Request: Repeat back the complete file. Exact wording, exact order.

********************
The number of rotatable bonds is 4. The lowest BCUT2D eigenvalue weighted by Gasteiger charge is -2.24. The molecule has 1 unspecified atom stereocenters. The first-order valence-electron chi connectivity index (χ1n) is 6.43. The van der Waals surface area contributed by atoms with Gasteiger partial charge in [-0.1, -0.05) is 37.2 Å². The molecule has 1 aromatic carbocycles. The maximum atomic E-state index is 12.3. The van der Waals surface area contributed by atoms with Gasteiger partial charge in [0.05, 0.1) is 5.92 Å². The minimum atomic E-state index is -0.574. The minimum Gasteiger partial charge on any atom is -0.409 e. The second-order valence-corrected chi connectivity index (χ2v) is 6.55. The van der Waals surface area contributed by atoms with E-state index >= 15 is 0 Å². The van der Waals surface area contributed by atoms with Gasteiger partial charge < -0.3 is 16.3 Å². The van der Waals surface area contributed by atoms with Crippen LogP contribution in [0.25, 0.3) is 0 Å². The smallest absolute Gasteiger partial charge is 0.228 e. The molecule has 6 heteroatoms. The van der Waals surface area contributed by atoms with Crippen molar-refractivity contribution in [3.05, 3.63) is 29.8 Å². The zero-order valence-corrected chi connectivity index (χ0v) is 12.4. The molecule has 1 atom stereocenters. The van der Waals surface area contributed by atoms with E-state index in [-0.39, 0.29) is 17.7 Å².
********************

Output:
The number of rotatable bonds is 4. The lowest BCUT2D eigenvalue weighted by Gasteiger charge is -2.24. The molecule has 1 unspecified atom stereocenters. The first-order valence-electron chi connectivity index (χ1n) is 6.43. The van der Waals surface area contributed by atoms with Gasteiger partial charge in [-0.1, -0.05) is 37.2 Å². The molecule has 1 aromatic carbocycles. The maximum atomic E-state index is 12.3. The van der Waals surface area contributed by atoms with Gasteiger partial charge in [0.05, 0.1) is 5.92 Å². The minimum atomic E-state index is -0.574. The minimum Gasteiger partial charge on any atom is -0.409 e. The second-order valence-corrected chi connectivity index (χ2v) is 6.55. The van der Waals surface area contributed by atoms with E-state index >= 15 is 0 Å². The van der Waals surface area contributed by atoms with Gasteiger partial charge < -0.3 is 16.3 Å². The van der Waals surface area contributed by atoms with Crippen LogP contribution in [0.25, 0.3) is 0 Å². The smallest absolute Gasteiger partial charge is 0.228 e. The molecule has 6 heteroatoms. The van der Waals surface area contributed by atoms with Crippen molar-refractivity contribution in [3.05, 3.63) is 29.8 Å². The zero-order valence-corrected chi connectivity index (χ0v) is 12.4. The molecule has 1 atom stereocenters. The van der Waals surface area contributed by atoms with E-state index in [-0.39, 0.29) is 17.7 Å².